Is this the world’s smallest hydraulic jump example?  Probably not.  Is it indeed a hydraulic jump?  I am not exactly certain, actually.  A hydraulic jump would occur at the interface between supercritical flow and subcritical flow (Froude number at critical = 1.0).  Supercritical flow is when the flow velocity is faster than the downstream wave velocity. It is not clear from the video, if this is actually the case.  Is this some type of surface tension feature?  What do you think?  Is this the World’s Smallest Hydraulic Jump?


River gauging techniques – Helicopter

River gauging techniques – Helicopter

I am always interested in the different techniques that are being used to measure stream discharge.  Sometimes, it can be quite difficult to access rivers in areas with good access, non-mobile beds, stable cross-sections, and a host of other site conditions that make for good channel cross sections.  Well, here is a New Zealander’s approach that uses a helicopter, a modified whitewater kayak, and an ADCP unit to measure stream discharge.  The group is out of the Otago Regional Counil (

I came across the link at Stu Hamilton’s blog (

What do you think about its potential for measuring peak discharge in some of the remote rivers in Alaska or other places?



Flash flood video: Zion N.P. climbers lucky to be alive

Flash flood video: Zion N.P. climbers lucky to be alive

This G0-Pro video shows a crazy video taken by four climbers just before and during a flash flood event at Zion National  Park in Utah.  Flash floods are serious business and are very dangerous extreme events that are relatively common in the southwestern United States.  Check out the link to the story and the flash flood video.



Who am I?

Who am I?

I have been trying to update this website over the last week or two and am making some progress.  I am also trying to get my business cards updated and printed before going to the Colorado Plateau Research Symposium in Flagstaff, Arizona next week.  I think that I am going to place a word cloud on the back of the business card.  Here is one version that is being considered.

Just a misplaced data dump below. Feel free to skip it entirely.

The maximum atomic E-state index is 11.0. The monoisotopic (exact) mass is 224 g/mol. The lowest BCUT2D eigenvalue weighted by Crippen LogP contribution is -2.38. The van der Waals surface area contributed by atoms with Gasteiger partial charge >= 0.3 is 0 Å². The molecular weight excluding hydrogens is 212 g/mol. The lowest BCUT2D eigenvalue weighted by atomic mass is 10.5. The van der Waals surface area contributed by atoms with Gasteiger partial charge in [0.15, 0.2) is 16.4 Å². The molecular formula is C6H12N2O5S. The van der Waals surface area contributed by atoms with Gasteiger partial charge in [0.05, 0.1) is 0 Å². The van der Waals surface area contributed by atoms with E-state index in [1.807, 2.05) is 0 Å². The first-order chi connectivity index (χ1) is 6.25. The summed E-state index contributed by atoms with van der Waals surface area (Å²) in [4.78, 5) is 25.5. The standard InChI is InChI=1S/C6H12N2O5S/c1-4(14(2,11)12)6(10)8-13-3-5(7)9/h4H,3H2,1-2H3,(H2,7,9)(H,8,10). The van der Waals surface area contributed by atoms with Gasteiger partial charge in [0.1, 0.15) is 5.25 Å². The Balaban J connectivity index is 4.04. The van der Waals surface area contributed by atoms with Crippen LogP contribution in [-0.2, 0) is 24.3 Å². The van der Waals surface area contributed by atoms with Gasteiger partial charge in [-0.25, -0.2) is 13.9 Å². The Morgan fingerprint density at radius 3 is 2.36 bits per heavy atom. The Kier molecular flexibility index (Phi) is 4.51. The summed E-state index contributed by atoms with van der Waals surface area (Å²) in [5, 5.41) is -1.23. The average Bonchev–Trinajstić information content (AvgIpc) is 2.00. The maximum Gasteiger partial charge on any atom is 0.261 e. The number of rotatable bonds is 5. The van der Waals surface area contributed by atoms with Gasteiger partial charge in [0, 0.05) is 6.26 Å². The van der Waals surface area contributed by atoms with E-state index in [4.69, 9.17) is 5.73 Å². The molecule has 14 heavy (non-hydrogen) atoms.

Chas WordCloud

A word cloud that attempts to summarize my research and professional background.


Sinkhole research – Potential opportunities

Sinkhole research opportunities

Guatemala sinkhole: a missed sinkhole research opportunity for me.

By Ker Than for National Geographic News
Published June 1, 2010
A huge sinkhole in Guatemala City (map), Guatemala, crashed into being on Sunday, reportedly swallowing a three-story building—and echoing a similar, 2007 sinkhole in Guatemala. Click on the photo for the actual article.

Sinkhole research could help many communities that have already experienced problems with them, but may also help communities avoid sinkhole hazards in the future. Sinkholes and other hydrology-related disasters fascinate me. I would like to explore the specific causes of sinkhole formation and opportunities for detecting sinkholes, such as the use of electromagnetic imaging or ground penetrating radar. Both of these techniques can be used to measure changes in density beneath the ground from a helicopter. Researchers use them to monitor permafrost degradation and subsurface geologic features.

Earlier this week, there was a video of a sinkhole that was swallowing a number of trees in a Louisiana swamp. The sinkhole had been swallowing a lot of land around a former salt mine and has been releasing a lot of methane during the least a year.  Check it out here: Raw: Louisiana Sinkhole Swallows Giant Trees – YouTube.

There is a growing source of images and videos related to sinkholes on the internet.  I do not know if the frequency of occurrence of sinkholes is increasing, however, as it is very likely and possible that we are simply much better at sharing information very quickly these days.  Regardless, families that have been affected by sinkholes would be very grateful for additional information about how to minimize risk from future calamity. Even more importantly, if a sinkhole was identified and a family saved before a disaster, the rewards would certainly be many times greater. Anyhow, this is one subject that I’ll keep my eyes on in the future, because we just never know when or where the next disaster may strike.